The UAE, just 44 years old, has made vast inroads into research and development (R&D) of innovative green technologies that could provide a blueprint for the wider Middle East. Gulf leaders’ attendance at the Cop 21 global climate change talks in Paris last December marked an unprecedented appetite for change. Business opportunities for collaboration with foreign entities are also gaining traction as the UAE demonstrates a willingness to learn from those that hold unique expertise, like the Netherlands. The impetus for economic diversification by shedding a long-held reliance on hydrocarbon revenues is well illustrated by the 12-year low in oil prices in January 2016. But, the outlook for both the Gulf and world’s water-food-energy nexus remains sobering and the UAE has little choice but to adopt a holistic strategy to find cost-efficient solutions – and quickly. Over the next two decades, the world will need up to 40% more water to meet rising demand and agricultural production will increase by 70% by 2050. Such increases drastically reshape the land and water resources that we know today. Excess consumption is a serious issue in the UAE and beyond. The GCC is rated as the world’s most water-stressed region, with the least available water per capita. On a per capita basis, Saudi Arabia and the UAE consume 91% and 83% more water than the global average and about six times more water than the UK, according to research by Booz & Company. Equally, it is worth remembering that Gulf countries have literally built their towns and cities from scratch in very recent history – this inevitably takes a heavy toll on natural energy resources and the environment. The UAE’s food and water security are particularly concerning, as the country imports more than 90% of its food. Imports are set to double by 2030. In response to the worrying outlook, the UAE aims to have 24% of its total energy mix be attributable to low-carbon sources by 2021 – up from 0.2% in 2014. The economic benefits for renewable energy are already clear. The UAE could save $1.9 billion (bn) a year by 2030 if it hits its target to have just a 10% share of renewable energy in the total energy mix. Accounting for the health and environmental benefits, the additional net savings could reach $1bn-$3.7bn within the same period. Again, savings are particularly attractive as low oil prices remind regional governments of their economic Achilles’ heel.The UAE can offer a regional beacon of green insight, but it must equally learn from other countries that have fought and won the battles against water and resource management that it now faces. The Netherlands, which lacks enough hinterland to accommodate its needs, has become an expert in water management since the 1953 North Sea Flood, in which 1,800 people died. Meanwhile, Singapore has achieved what the UAE are aspiring to; Singapore has closed the loop between resources and usage, recycling 100% of its water. Shifting perspectivesThe UAE has imported a lifestyle that does not correspond to its natural resources. Residents own multiple cars per household, which are often petrol-guzzling 4X4s, and live in air-conditioned villas with gardens that require constant irrigation. Historically, homes were designed without gardens and indigenous trees supplied residents with fruits. Arabs used to live on less than 20 liters a day of water per capita – today, it is 500 liters. The UAE, like most countries, still suffers from a gap in awareness.Reams of statistics about how to better the UAE’s water-food-energy nexus do little to shift mindsets, especially as people often rely on technology to resolve issues arising from limited natural resources. But technology will be useless when the natural resources inevitably run dry. The UAE, which anticipates a 30% growth in water demand by 2030, requires ten times more energy for seawater desalination than fresh surface water production. Related costs could soar by 300%, according to Masdar Institute, Abu Dhabi’s renewable energy company with a strong focus on research. Accordingly, Masdar is carrying out a two-stage desalination programme, with the first stage from 2013-2016 including four pilot desalination plants in Ghantoot in Abu Dhabi to gauge performance. The second stage runs from 2016 with a focus on implementation, targeting a commercial scale desalination facility by 2020.Plus, steps have been taken in the UAE to boost residents’ energy awareness, notably the first round of petrol and diesel subsidy cuts in August 2015 – saving up to Dhs9.1bn ($2.5bn) a year. The cuts marked a significant social shift in a region where subsidized energy is ingrained in the population’s psyche as a national right. Plus, Abu Dhabi’s Water and Electricity Company (ADWEC), which forecasts water supplies and demand, introduced a tariff in 2015. The UAE is the first country in the region to build a complete water budget.Circular energy economy A circular energy economy, which focuses on the reuse of resources and materials, is emerging – a shift that is good for the economy and the environment. The amount of water that is within the UAE’s food – 90% of which is imported – is not incorporated into the country’s wider data set about water supply and wastage, for example. Greater efforts to develop a circular energy economy would see the entities and data sets for these two parts of the UAE’s essential resource portfolio merging to complement each other. A better understanding today leads to a smarter strategy tomorrow.Often, the bridge connecting business and government disconnect and there is a communication gap – efforts to tackle the water-food-energy nexus are not immune. Who should take the first step? Businesses tend to wait for governments to take action and provide regulatory guidelines on the emerging renewables sector, while governments expect businesses to take the initiative and suggest green capital strategies. A stalemate ensues and costs soar.The appetite for a holistic green economy within the UAE is rising, which will support the national growth of renewables, energy efficiency and social change. But the government and businesses must be made accountable to ensure that the management strategy outlined on paper is realized – isolated efforts are costly and time-consuming. Ideas that the government and private sector could immediately work on include expanding storage for power from renewable energy; solar and wind, predominately. There are unique applications for solar power in the UAE via clever planning and greater efforts to pin down demand forecasts. For example, solar power could supply daytime exhibition events – held daily in Abu Dhabi and Dubai – as events are planned far in advance and the power demand can be estimated using data from the previous event. The next ambitious step – one that may require years to evolve – is to carve out a GCC-wide circular energy economy, which collectively invests in renewable technologies, water and energy management and green policy. Such a goal would heavily rely on developing a region-wide manufacturing capability, which could in turn create innovative technologies for export. Building blocks: technology and data Abu Dhabi’s Masdar is a living lab, acting as a hub where technologies and ideas can be tested with the view of being implemented out in the field on a larger scale. The logjam in the UAE and the wider Middle East occurs when completed technologies do not receive the proper marketing and distribution support from governments and the private sector. It can take up to two years for a technology to hit the market, which is far too long considering the UAE’s 2021 target of having 24% of its total energy from low-carbon sources. Smart data will also help the UAE both improve its energy efficiency and map out business opportunities that arise from streamlining its water-food-energy nexus. The UAE’s predominant view is that the wrong data is just as worthless as no data. Efficient use of big and simple data can be applied to water management, as clarifying the key components of day-to-day use help build a critical database of insight that can be referred back to for decades. How much rain does the UAE get and how much of this evaporates, or percolates? How much desalination does the UAE need and what percentage of desalinated water is going back into the system? Abu Dhabi’s smart meter, which provides residents with real-time feedback on their water and electricity usage, has the potential to gather reams of data. What is being done with this data; is it being examined and analyzed in the right way and being used to inform future decisions? Step-by-stepThe exhaustive list of steps that the UAE must take to improve its water-food-energy nexus must not dilute how much the country has achieved in less than half a century. The Mohammed bin Rashid Al Maktoum Solar Park will have 1 GW of operational capacity by 2019 and 3 GW by 2030, with plans to source 7% of Dubai’s total power output from renewable energy sources by 2020 and 15% by 2030. On a smaller level, the UAE is reusing water, such as polluted water coming from shrimp farms, to irrigate local algae. This in turn generates biofuel, which means water can be cleaned and energy produced simultaneously. Plus, algae can be fed with carbon dioxide. The process reflects a small and successful local example of an efficient water-food-energy nexus. The outlook on managing agriculture in the UAE has also evolved now that the social component of having to stabilize a population within a certain area is not as prominent. The focus is now on the analytical component of improving the energy and economic efficiency of the sector. Which crop should the UAE produce versus imported foods, for example? It is a gradual process, but the integration of the economic, social and technological aspects are underway.The excitement that galvanized world leaders to flock to Paris for Cop 21 has settled and all eyes are on the most crucial stage – carving out actionable steps to boost energy security in 2016 and beyond. The UAE will be front and centre of the Gulf’s push for sustainability as public and private leaders’ awareness of the stressed water-food-energy nexus evolves.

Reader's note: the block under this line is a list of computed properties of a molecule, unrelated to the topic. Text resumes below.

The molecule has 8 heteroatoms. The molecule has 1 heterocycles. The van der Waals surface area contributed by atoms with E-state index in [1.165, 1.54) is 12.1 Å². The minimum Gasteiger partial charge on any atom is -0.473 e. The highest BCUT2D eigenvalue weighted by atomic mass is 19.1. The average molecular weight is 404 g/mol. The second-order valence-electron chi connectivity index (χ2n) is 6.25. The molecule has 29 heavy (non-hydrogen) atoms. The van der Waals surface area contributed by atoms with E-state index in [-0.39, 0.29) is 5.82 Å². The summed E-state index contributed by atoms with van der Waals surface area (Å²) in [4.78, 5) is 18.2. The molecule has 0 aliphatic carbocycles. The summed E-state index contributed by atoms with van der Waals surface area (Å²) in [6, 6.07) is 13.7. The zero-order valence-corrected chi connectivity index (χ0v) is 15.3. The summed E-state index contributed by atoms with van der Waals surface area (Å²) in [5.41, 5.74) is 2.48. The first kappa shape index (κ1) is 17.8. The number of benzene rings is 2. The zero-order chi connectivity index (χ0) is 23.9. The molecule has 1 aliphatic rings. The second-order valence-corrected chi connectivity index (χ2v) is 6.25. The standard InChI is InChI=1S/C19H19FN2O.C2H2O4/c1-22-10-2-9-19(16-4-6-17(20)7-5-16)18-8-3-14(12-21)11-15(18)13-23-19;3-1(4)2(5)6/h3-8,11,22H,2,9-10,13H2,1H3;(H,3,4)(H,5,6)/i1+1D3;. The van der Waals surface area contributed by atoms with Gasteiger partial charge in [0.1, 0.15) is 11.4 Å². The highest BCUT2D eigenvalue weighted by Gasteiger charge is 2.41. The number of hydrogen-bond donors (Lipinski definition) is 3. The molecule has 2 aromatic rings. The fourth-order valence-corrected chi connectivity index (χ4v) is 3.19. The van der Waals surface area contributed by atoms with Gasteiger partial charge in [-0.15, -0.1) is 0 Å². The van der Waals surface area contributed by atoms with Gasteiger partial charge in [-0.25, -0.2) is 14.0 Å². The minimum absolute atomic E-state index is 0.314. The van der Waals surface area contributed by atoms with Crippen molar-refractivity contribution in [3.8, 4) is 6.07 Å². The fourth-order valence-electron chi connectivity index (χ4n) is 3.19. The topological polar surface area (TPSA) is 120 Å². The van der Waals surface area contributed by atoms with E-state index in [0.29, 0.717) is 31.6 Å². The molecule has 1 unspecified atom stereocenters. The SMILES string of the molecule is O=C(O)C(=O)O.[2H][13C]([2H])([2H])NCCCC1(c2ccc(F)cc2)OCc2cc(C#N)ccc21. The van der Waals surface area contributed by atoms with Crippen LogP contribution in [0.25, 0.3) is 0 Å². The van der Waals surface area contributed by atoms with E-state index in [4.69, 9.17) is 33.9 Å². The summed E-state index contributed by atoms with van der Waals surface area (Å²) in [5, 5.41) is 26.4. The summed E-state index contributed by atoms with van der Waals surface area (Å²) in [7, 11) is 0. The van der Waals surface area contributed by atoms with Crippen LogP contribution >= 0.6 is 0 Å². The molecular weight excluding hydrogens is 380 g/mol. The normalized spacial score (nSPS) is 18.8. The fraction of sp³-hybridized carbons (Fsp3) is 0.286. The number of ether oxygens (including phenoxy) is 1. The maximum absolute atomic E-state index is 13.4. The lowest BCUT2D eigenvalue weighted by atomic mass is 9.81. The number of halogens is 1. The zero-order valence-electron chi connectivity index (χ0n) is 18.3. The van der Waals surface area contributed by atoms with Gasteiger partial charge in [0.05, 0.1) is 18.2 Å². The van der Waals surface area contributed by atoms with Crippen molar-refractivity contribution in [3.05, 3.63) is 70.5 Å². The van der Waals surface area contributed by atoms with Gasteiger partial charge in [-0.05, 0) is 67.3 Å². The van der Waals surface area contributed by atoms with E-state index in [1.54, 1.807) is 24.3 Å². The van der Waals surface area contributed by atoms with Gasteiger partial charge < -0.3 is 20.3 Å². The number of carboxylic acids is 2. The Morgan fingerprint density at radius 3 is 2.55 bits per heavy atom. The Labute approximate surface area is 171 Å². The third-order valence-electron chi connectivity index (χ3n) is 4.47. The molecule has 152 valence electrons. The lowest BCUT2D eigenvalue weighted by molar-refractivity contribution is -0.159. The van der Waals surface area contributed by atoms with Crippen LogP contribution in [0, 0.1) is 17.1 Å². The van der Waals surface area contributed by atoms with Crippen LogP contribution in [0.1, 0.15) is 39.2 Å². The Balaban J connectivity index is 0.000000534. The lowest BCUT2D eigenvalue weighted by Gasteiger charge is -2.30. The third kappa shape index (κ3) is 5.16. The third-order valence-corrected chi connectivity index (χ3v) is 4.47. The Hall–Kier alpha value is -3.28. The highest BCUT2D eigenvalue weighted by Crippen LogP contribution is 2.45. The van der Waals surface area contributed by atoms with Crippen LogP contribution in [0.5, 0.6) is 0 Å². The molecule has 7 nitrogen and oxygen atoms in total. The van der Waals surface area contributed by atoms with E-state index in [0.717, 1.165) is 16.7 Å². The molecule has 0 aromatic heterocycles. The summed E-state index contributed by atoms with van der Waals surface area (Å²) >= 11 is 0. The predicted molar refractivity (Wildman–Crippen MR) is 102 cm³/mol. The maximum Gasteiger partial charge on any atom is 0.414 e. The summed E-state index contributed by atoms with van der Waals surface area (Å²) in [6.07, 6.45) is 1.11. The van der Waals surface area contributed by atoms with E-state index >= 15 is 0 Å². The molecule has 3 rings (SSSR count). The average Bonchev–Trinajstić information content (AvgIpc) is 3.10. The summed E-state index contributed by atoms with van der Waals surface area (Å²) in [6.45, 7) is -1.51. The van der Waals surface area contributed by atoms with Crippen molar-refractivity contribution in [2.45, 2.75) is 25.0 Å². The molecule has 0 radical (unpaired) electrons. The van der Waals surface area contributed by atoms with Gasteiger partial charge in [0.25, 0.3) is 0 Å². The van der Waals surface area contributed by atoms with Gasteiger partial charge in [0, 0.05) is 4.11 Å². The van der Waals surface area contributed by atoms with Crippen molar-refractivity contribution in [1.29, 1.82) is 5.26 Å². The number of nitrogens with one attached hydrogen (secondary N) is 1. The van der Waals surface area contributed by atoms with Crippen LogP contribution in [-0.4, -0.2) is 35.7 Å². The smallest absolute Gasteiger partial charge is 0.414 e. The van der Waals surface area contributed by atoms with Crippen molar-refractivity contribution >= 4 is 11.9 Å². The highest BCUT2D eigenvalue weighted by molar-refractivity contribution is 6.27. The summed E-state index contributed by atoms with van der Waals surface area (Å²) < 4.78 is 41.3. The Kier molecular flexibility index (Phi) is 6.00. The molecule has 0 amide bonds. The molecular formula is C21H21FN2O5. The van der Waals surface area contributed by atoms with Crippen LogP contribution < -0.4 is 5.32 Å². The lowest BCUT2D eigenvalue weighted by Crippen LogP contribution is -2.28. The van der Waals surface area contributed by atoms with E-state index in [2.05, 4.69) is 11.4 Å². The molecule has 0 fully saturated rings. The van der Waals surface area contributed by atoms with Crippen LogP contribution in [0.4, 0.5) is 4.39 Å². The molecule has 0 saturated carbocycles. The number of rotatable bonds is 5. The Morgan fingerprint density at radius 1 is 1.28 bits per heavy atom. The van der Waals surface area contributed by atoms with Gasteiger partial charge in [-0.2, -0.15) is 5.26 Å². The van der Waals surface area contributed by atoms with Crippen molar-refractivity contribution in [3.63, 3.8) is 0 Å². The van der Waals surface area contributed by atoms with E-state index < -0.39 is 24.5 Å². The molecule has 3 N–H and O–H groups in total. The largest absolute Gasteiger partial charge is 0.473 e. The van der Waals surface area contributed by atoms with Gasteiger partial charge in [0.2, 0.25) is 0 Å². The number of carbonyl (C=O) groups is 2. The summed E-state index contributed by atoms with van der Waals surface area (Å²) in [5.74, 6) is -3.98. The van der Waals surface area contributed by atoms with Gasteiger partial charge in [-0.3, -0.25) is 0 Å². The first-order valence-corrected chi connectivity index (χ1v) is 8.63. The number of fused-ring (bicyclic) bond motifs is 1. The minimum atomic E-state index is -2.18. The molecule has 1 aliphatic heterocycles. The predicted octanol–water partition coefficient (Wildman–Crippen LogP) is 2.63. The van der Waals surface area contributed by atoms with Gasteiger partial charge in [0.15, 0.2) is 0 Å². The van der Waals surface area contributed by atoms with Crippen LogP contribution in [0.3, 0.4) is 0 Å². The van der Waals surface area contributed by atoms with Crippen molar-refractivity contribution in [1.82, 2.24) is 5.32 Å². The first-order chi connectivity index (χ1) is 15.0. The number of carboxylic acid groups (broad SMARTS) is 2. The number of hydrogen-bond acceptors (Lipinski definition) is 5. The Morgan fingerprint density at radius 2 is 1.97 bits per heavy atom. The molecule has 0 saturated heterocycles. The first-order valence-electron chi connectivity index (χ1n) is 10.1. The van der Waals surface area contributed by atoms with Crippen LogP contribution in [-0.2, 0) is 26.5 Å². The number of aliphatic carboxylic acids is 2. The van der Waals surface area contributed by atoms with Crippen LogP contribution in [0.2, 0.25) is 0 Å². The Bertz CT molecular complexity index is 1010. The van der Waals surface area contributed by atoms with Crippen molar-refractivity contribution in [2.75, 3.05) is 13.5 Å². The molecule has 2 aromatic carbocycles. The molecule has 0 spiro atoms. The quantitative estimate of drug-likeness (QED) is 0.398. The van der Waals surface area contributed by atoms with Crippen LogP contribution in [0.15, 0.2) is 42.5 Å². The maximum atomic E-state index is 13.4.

IFC Roundtable: Special guests Mouayed Makhlouf, Director Middle East and North Africa, IFC and Daniel Calderon, CEO, Alcazar Energy
Climate-smart investment potential in renewable energy generation, power infrastructure and consumer, commercial and industrial processes in the Middle East and North Africa (MENA) is increasing exponentially - estimated at $45 billion (bn) through to 2020. Since 2009, the IFC has raised more than $450 million (m) in capital investment for renewable projects in solar, wind and hydro power in the region – all aimed at helping the transition to lower carbon economies. The data surrounding the economic impact of climate change is sobering. Excessive warming has the potential to trim $72 trillion from the world’s GDP, according to a Citibank report, while Cambridge University’s research suggests equity portfolios could fall by 45%. The unprecedented appetite demonstrated by Gulf countries at the Cop 21 climate change conference in Paris last December heralded the start of a new and greener chapter for the Gulf – home to some of the world’s biggest polluters. Independent water and power projects in the Gulf present $14bn of investment potential alone, which could be aimed at improving the region’s weak water-food-energy nexus. For example, the UAE is aiming to have clean energy account for 24% of its total energy mix by 2021, while Oman is building one of the world’s largest solar plants by 2017. Tackling climate change is not cheap and the push for renewable energy technologies comes against an unusually challenging backdrop; low oil prices are squeezing budgets and triggering tens of thousands of redundancies across the world’s energy companies. Still, CEOs and other top officials from the private sector were more committed than ever to carving out cost-effective strategies to tackle climate change at Cop 21. Representatives from a diverse collection of industries flew to Paris, including leaders in mining, technology, aviation and manufacturing.Regulatory and financial cooperation will be vital in buoying public and private companies’ cash flows, as the price tag associated with managing and adapting to climate change inevitably rises. Developing countries could bear a $100bn bill for climate-related investments per year over the next 40 years, while mitigation costs could swell to $175bn per year by 2030.The private sector has long grumbled about the cost implications of tackling climate change. But, the price equation for renewable projects has evolved; the UAE recently had a 200MW solar PV auction that yielded the lowest cost of power generation via solar to date at less than six cents/kWh. Oman’s solar power plans are also leveraging a 40% drop in solar plant prices since 2010. Still, the private sector urgently needs clear and government-led regulatory structures. A clear rule book is a fundamental building block on which companies can base their budgets, as well as a confidence boost for the investors and lenders supporting their vision. The good news is that aside from entities like the IFC, which has long been involved in climate-related finance, a wider array of funding options for the private sector are on the rise. South Africa’s Sasfin Bank is an example of a commercial bank in a developing country that has established a credit line to help small businesses become more energy efficient and sustainable. Plus, there is a global increase in the number of government-issued green bonds and micro-loans, as investments in hydro, solar, wind and even tidal power climb higher on investors’ wish-list. Alternative investment firms are gaining traction, as illustrated by London-based Bainbridge Partners’ move to provide $20m to Dubai-based independent developer and power producer Alcazar’s Renewables Generation Trading Strategy – an energy futures trading strategy that monetizes opportunities created by the sustained expansion of renewable energy markets. The IFC has invested $25m in Alcazar Energy for clean energy projects to support a series of renewable energy projects in the Middle East, Turkey and Africa, with solar and wind projects as the main focus. The IFC has also signed a $208m debt package to fund the construction of seven solar photovoltaic plants in Jordan – the largest ever private sector-led solar project in MENA.The long-term benefits and cost savings of green buildings have also galvanized investors’ appetite and a similar strategy could be applied to the construction sector in the Gulf. The IFC is spearheading a building-design tool called Excellence in Design for Greater Efficiencies (EDGE) across East Asia and the Pacific. The programme adds 2% to construction costs to boost energy efficiency, which then slashes monthly energy bills by at least 20%. Over the next seven years, EDGE could cut enough carbon emissions to equate to taking 3.5m cars off the roads and save $2.4bn between 2014-2030 across East Asia and the Pacific.MENA has illustrated a fundamental appetite to steer its economies and populations towards a greener future and the world’s investors are eager to feed the region’s next step – so, what’s next?